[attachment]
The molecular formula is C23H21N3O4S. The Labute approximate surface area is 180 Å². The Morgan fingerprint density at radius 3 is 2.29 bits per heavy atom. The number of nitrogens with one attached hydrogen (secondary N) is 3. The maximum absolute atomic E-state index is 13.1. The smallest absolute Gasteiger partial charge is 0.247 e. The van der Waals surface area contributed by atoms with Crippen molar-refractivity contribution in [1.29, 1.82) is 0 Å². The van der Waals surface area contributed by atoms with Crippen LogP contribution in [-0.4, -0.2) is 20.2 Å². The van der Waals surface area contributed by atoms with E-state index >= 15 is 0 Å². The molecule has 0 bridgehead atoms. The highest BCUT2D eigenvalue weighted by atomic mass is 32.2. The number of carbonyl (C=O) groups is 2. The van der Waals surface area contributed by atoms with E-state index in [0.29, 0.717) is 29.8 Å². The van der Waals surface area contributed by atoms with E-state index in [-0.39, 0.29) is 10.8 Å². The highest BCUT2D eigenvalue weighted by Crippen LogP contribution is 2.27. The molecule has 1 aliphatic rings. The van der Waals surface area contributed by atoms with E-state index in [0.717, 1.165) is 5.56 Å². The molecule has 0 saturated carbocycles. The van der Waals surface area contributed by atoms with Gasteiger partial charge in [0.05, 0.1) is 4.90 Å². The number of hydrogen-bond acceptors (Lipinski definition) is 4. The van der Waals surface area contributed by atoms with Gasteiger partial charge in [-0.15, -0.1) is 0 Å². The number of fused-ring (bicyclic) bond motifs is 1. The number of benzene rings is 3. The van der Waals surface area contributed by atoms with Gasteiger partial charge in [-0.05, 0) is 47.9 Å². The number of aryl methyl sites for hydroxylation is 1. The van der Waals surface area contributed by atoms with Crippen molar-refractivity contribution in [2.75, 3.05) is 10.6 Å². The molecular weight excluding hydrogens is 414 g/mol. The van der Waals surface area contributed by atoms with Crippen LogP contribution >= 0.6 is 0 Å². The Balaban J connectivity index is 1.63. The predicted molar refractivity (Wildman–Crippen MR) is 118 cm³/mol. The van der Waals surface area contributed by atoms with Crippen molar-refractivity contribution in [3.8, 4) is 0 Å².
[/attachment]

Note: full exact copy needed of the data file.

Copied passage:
The molecular formula is C23H21N3O4S. The Labute approximate surface area is 180 Å². The Morgan fingerprint density at radius 3 is 2.29 bits per heavy atom. The number of nitrogens with one attached hydrogen (secondary N) is 3. The maximum absolute atomic E-state index is 13.1. The smallest absolute Gasteiger partial charge is 0.247 e. The van der Waals surface area contributed by atoms with Crippen molar-refractivity contribution in [1.29, 1.82) is 0 Å². The van der Waals surface area contributed by atoms with Crippen LogP contribution in [-0.4, -0.2) is 20.2 Å². The van der Waals surface area contributed by atoms with E-state index >= 15 is 0 Å². The molecule has 0 bridgehead atoms. The highest BCUT2D eigenvalue weighted by atomic mass is 32.2. The number of carbonyl (C=O) groups is 2. The van der Waals surface area contributed by atoms with E-state index in [0.29, 0.717) is 29.8 Å². The van der Waals surface area contributed by atoms with E-state index in [-0.39, 0.29) is 10.8 Å². The highest BCUT2D eigenvalue weighted by Crippen LogP contribution is 2.27. The molecule has 1 aliphatic rings. The van der Waals surface area contributed by atoms with E-state index in [0.717, 1.165) is 5.56 Å². The molecule has 0 saturated carbocycles. The van der Waals surface area contributed by atoms with Gasteiger partial charge in [0.05, 0.1) is 4.90 Å². The number of hydrogen-bond acceptors (Lipinski definition) is 4. The van der Waals surface area contributed by atoms with Gasteiger partial charge in [-0.15, -0.1) is 0 Å². The number of fused-ring (bicyclic) bond motifs is 1. The number of benzene rings is 3. The van der Waals surface area contributed by atoms with Gasteiger partial charge in [-0.05, 0) is 47.9 Å². The number of aryl methyl sites for hydroxylation is 1. The van der Waals surface area contributed by atoms with Crippen molar-refractivity contribution in [2.75, 3.05) is 10.6 Å². The molecular weight excluding hydrogens is 414 g/mol. The van der Waals surface area contributed by atoms with Crippen LogP contribution >= 0.6 is 0 Å². The Balaban J connectivity index is 1.63. The predicted molar refractivity (Wildman–Crippen MR) is 118 cm³/mol. The van der Waals surface area contributed by atoms with Crippen molar-refractivity contribution in [3.8, 4) is 0 Å².